In the last few years, we have seen a political revolution that is reshaping the political map as surely as globalisation has transformed business and economies.
The most significant event of the last fifty years was the collapse of Soviet Russia.
At the time we all believed the world was safer. It was: the threat of a nuclear exchange between the superpowers had fallen. What we did not realise was that this global security came at a price: it unleashed far greater regional instability and foreshadowed a shifting map of the world.
For example, if the Soviet Union had not collapsed – and Tito had not died – would we have had the bitter civil wars in Bosnia and Kosovo? Probably not.
If the Soviet Union had not collapsed, would the EU be about to admit ten more Member States – many of them formerly Iron Curtain countries effectively under Russian domination? Certainly not.
If the Soviet Union hadn’t collapsed, would a coalition of nations now be engaged in a War Against Terror knowing that – to win it -the coalition would have to force out the terrorist cells from their safe havens in countries that had been in the Soviet sphere of influence? I doubt it.
We are also in a world in which economic growth is tilting from West to East and yet – India and South East Asia apart, – the new wealth may be bypassing much of the under-developed members of the Commonwealth. The tilt from East to West is certainly not mirrored by a tilt from North to South, where the disparities in wealth and living standards continue to grow.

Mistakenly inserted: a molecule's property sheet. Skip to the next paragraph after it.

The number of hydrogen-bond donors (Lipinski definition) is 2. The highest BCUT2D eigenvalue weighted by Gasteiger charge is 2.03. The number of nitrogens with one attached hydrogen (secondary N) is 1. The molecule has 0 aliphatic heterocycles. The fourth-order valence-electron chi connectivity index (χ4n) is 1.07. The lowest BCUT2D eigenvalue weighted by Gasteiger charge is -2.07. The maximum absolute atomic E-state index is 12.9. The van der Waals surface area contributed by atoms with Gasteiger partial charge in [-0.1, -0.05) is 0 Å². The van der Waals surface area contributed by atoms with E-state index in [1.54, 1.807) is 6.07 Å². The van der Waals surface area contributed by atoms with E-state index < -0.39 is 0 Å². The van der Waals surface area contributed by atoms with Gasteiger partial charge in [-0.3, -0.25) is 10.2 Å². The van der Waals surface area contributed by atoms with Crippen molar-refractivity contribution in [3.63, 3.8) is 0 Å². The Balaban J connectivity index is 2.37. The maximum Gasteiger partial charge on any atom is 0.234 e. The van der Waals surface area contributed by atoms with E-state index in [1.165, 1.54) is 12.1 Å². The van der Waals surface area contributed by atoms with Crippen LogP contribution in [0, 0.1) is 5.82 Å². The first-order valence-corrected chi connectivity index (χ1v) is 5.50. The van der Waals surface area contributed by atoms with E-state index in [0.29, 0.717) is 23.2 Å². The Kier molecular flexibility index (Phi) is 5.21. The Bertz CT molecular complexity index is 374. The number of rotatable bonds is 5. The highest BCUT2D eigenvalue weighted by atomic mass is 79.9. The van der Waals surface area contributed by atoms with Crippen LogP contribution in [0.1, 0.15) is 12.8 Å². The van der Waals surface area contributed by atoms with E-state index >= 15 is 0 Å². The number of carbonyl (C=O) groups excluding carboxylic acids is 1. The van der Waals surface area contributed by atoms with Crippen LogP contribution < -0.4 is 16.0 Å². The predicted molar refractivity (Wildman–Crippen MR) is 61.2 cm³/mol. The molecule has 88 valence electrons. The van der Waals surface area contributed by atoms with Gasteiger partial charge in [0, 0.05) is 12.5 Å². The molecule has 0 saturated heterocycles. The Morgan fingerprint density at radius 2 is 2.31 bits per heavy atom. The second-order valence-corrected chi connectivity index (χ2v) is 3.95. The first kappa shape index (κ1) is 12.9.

If one looks around our world, what are the problems that stand out?
I don’t want to delve into this contentious issue tonight, except to say that it is very divisive and may cast a long shadow for many years. Similarly, Palestine seems impossible to solve and sets Nation against Nation. These disputes unsettle relationships far beyond the Middle East. In particular, they divide Moslems around the world – Arab and non-Arab Moslems alike – from America and Britain and (to a lesser extent) other developed Nations too.
But these are issues for another time and place. Tonight, I want to touch upon two great social problems that are more costly in lives than Iraq or the Arab-Israeli dispute combined and will cause great long-term instability unless we do better in the future than we have in the past. I refer to poverty and Aids.
Poverty is not only an evil in itself: it also fuels despair and can be a recruiting sergeant for terrorism. At minimum, it offers a ready ear for those who wish to foster hatred against richer and more developed nations.
As we look forward, we should assess the political, social and economic long-term problems which will beset us if the rich developed nations continue to get richer, and the undeveloped nations fall yet further behind.
In some parts of the world, corruption and poverty condemn untold millions to a life of misery and hardship. Some may say: “Well, that’s their problem. Bad Government, bad economic decisions, bad judgements made this problem.” Well, may be – but their problem? Hardly. Half the world’s population is under 24: in no way can they be held responsible for the conditions in which they live. And, in any event, the world as a whole is having to live with the resentment, bitterness and political hostility that poverty causes amongst those outside the circle of prosperity.